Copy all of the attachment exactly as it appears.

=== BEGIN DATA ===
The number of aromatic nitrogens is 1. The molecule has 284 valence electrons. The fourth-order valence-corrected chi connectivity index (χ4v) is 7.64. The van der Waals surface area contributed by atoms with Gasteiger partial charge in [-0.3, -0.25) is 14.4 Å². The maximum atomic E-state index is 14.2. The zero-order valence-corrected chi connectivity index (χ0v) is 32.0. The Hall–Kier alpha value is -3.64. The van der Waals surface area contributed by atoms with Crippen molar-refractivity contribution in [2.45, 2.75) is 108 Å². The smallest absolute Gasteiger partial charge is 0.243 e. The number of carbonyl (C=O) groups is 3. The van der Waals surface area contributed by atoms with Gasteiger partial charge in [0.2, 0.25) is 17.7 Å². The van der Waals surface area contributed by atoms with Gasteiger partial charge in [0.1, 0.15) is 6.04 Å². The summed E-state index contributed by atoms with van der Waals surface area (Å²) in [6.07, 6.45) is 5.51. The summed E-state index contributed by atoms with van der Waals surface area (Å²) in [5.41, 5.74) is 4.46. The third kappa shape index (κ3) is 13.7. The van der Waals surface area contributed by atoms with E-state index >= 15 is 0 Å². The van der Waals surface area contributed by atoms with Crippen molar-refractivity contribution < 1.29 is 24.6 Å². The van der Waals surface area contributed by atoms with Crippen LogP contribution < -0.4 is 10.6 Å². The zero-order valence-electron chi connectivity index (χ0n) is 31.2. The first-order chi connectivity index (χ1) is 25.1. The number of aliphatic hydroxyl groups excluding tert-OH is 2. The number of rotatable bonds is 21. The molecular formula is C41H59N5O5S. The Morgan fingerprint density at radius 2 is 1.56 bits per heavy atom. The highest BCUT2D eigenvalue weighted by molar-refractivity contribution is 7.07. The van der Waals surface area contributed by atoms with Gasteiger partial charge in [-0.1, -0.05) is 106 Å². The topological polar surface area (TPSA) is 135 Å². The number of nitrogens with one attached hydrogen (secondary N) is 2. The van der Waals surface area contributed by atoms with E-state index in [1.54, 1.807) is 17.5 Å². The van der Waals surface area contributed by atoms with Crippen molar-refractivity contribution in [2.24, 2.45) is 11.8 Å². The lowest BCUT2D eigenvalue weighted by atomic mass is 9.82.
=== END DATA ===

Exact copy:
The number of aromatic nitrogens is 1. The molecule has 284 valence electrons. The fourth-order valence-corrected chi connectivity index (χ4v) is 7.64. The van der Waals surface area contributed by atoms with Gasteiger partial charge in [-0.3, -0.25) is 14.4 Å². The maximum atomic E-state index is 14.2. The zero-order valence-corrected chi connectivity index (χ0v) is 32.0. The Hall–Kier alpha value is -3.64. The van der Waals surface area contributed by atoms with Crippen molar-refractivity contribution in [2.45, 2.75) is 108 Å². The smallest absolute Gasteiger partial charge is 0.243 e. The number of carbonyl (C=O) groups is 3. The van der Waals surface area contributed by atoms with Gasteiger partial charge in [0.2, 0.25) is 17.7 Å². The van der Waals surface area contributed by atoms with Gasteiger partial charge in [0.1, 0.15) is 6.04 Å². The summed E-state index contributed by atoms with van der Waals surface area (Å²) in [6.07, 6.45) is 5.51. The summed E-state index contributed by atoms with van der Waals surface area (Å²) in [5.41, 5.74) is 4.46. The third kappa shape index (κ3) is 13.7. The van der Waals surface area contributed by atoms with E-state index >= 15 is 0 Å². The van der Waals surface area contributed by atoms with Crippen molar-refractivity contribution < 1.29 is 24.6 Å². The van der Waals surface area contributed by atoms with Crippen LogP contribution < -0.4 is 10.6 Å². The zero-order valence-electron chi connectivity index (χ0n) is 31.2. The first-order chi connectivity index (χ1) is 25.1. The number of aliphatic hydroxyl groups excluding tert-OH is 2. The number of rotatable bonds is 21. The molecular formula is C41H59N5O5S. The Morgan fingerprint density at radius 2 is 1.56 bits per heavy atom. The highest BCUT2D eigenvalue weighted by molar-refractivity contribution is 7.07. The van der Waals surface area contributed by atoms with Gasteiger partial charge in [-0.1, -0.05) is 106 Å². The topological polar surface area (TPSA) is 135 Å². The number of nitrogens with one attached hydrogen (secondary N) is 2. The van der Waals surface area contributed by atoms with E-state index in [1.54, 1.807) is 17.5 Å². The van der Waals surface area contributed by atoms with Crippen molar-refractivity contribution in [2.24, 2.45) is 11.8 Å². The lowest BCUT2D eigenvalue weighted by atomic mass is 9.82.